Permaculture




Home Alive! permaculture landscape at Everdale Place, 2004

Permaculture is a design methodology that offers immeasurable hope for a sustainable future.  The term, coined in 1959 by Bill Mollison, a British Tanzanian, is a shortening of ‘permanent agriculture’, or ‘permanent culture’.  Permaculture provides practical answers to questions about human settlement and wise use of the earth, its energy and resources.  Hence, permaculture landscapes mirror patterns of diverse, stable ecosystems to create profitable, productive and sustainable ‘cultivated environments’.

Permaculture ultimately embodies a healthy, equitable and ‘best-care’ approach to the land and its inhabitants.  In so doing it is a philosophy whose time has come.  To begin, one must be aware of permaculture principles expressed through place, time, biodiversity, and people.

For workshops, see Events

Permaculture Principles

bulletNature is the ultimate designer and our ultimate teacher.  Living systems show a creative order that seemingly arise out of entropy.  We must work with life rather than against it.
bulletWhatever we take, we must return.  Material cycling forms a basis for the stability and richness of sustainable ecosystems.
bulletOne makes the least change for the greatest effect.  The placement of elements relative to each other results in 'beneficial mutualism' that increases overall function.
bulletDiversity forms the basis for redundancy, which under flux results in readjustment and stability. 
bulletEvery element has more than one function; every function is achieved by more than one element.
bulletSuccessful site design arises out of marrying the land’s unique attributes with a human response that protects nature’s capital, takes only what is needed and shares any surplus.

Permaculture designs tend to reduce one's Ecological Footprint. It easily adapts to and fits in with real-life application of The Natural Step, true Smart Growth, Eksitics, LEED, Green Globes, Life Cycle Costing and other organizing frameworks for sustainability.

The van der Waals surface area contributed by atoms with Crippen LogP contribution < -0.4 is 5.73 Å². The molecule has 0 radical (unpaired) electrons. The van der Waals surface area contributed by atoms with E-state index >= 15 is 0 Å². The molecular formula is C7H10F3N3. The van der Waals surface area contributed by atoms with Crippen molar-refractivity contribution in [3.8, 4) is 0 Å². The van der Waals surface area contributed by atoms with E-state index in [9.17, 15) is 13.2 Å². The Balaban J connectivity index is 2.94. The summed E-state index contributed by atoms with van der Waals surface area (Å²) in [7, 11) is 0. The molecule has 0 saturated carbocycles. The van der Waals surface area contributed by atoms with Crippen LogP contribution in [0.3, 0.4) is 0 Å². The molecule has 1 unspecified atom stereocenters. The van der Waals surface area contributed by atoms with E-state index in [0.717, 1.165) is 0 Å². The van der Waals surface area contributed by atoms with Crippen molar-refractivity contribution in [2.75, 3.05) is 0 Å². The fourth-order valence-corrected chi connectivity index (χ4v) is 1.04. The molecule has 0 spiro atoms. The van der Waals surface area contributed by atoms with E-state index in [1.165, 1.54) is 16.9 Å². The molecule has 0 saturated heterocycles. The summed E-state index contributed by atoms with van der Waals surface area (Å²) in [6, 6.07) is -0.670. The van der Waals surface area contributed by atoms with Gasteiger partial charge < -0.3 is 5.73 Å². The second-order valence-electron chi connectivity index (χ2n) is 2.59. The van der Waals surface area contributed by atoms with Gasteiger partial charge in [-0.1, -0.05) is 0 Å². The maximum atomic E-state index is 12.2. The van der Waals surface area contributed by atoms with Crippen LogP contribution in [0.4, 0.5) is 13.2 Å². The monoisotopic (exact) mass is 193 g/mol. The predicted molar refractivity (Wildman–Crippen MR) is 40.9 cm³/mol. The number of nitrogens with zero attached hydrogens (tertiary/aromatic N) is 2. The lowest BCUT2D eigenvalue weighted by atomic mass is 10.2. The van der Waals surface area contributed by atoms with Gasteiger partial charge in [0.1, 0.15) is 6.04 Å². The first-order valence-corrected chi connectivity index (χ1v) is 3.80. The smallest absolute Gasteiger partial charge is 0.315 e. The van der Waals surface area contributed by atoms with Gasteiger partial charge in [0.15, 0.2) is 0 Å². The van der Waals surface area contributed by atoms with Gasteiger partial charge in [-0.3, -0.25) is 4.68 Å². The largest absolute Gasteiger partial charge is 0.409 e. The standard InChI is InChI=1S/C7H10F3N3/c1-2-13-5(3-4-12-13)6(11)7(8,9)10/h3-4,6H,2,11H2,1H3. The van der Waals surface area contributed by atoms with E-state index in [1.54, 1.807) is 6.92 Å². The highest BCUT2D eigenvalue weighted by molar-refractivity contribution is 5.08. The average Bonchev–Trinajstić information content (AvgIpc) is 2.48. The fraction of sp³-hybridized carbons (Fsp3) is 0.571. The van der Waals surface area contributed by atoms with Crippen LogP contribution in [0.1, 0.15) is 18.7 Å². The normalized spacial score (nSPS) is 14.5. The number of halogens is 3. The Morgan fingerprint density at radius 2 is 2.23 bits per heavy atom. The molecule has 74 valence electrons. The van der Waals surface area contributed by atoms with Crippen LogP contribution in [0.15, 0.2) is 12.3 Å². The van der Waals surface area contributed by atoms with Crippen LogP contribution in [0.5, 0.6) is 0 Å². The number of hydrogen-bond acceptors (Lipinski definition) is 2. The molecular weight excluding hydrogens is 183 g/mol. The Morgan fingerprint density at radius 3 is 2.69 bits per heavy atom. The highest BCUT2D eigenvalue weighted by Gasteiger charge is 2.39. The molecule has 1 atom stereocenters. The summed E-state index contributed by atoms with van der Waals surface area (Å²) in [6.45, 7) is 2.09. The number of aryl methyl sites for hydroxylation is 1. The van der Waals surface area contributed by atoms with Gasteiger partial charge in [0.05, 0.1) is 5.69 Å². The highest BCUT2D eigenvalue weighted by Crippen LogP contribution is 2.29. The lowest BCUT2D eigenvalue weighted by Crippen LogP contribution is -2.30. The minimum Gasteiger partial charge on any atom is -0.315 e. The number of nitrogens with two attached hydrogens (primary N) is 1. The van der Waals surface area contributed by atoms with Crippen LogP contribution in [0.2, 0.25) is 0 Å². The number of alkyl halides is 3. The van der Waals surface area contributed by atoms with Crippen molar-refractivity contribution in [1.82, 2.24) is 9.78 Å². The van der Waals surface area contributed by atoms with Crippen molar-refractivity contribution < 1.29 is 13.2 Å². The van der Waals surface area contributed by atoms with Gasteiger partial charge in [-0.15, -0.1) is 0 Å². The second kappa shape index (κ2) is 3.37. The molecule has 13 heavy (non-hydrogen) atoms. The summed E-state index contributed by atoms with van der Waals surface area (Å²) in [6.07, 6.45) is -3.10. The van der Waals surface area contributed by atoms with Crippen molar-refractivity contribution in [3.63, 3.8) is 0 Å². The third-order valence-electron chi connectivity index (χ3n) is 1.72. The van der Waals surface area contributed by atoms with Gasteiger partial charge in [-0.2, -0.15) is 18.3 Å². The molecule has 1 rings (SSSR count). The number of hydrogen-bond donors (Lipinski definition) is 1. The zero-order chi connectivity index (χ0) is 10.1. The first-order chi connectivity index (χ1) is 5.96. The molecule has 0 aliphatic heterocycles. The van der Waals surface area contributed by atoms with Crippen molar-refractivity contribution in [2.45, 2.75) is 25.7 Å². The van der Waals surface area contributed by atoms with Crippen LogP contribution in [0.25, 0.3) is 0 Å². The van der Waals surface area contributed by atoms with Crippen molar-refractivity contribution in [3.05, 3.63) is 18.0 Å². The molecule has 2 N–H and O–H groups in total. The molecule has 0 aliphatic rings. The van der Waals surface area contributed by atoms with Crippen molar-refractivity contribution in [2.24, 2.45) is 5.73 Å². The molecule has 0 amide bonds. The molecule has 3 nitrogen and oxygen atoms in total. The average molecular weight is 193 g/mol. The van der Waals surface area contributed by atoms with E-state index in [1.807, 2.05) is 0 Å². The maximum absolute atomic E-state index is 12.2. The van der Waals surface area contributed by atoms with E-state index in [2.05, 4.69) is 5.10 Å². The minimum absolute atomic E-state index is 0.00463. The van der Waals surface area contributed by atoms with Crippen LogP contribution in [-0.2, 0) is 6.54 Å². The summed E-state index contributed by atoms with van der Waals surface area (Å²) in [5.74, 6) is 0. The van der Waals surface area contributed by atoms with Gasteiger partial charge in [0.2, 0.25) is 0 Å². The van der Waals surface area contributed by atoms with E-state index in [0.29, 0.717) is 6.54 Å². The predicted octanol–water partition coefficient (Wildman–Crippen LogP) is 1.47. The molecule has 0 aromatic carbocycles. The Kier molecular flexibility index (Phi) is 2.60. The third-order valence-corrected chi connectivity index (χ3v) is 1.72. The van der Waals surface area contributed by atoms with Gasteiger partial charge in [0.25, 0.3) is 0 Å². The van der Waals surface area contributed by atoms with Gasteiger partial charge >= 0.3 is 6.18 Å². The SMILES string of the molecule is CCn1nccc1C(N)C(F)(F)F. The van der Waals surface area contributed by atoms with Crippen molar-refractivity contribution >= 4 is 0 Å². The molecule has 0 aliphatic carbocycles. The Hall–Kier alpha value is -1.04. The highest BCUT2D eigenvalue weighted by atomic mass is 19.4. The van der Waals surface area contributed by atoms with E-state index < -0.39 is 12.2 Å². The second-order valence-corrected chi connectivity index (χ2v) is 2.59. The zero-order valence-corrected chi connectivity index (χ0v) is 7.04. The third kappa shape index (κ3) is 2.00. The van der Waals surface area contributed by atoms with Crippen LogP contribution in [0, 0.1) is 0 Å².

Permaculture can form the underpinning to community design and land management wherever sustainability, health, and affordability are practiced.

Scales of Application
Permaculture has typically been practiced at the site level; at the scale of individual properties.  It can also be applied at the neighbourhood scale or indeed within the eco-community, municipality or region.  C. Brad Peterson Environmental Management and Landscape Architecture is working on applying permaculture principles in this context.

Permaculture is an ideal design tool to apply with eco-village and healthy green community planning and design, and to use in the design and management of individual properties.


Home Alive! permaculture landscape at Everdale, 2004

Projects List
Indeed, permaculture is ‘in the background’ in almost every project carried out by C. Brad Peterson Environmental Management and Landscape Architecture.  Brad Peterson designed the first permaculture farm plan in Ontario, the O’Sullivan Farm Plan near Arthur, ON, in 1988.  Since then, Brad has worked on many projects where permaculture principles are expressed either very explicitly, or form a quiet but integral reference to the function and placement of site elements, the sequencing of exterior spaces and the overall function of the project.  

Most projects listed in the Sustainable Landscapes and Conservation Development and Property Environmental Management and Land Stewardship headings on the Projects page are based in Permaculture design.


Home Alive! permaculture landscape at Everdale, 2004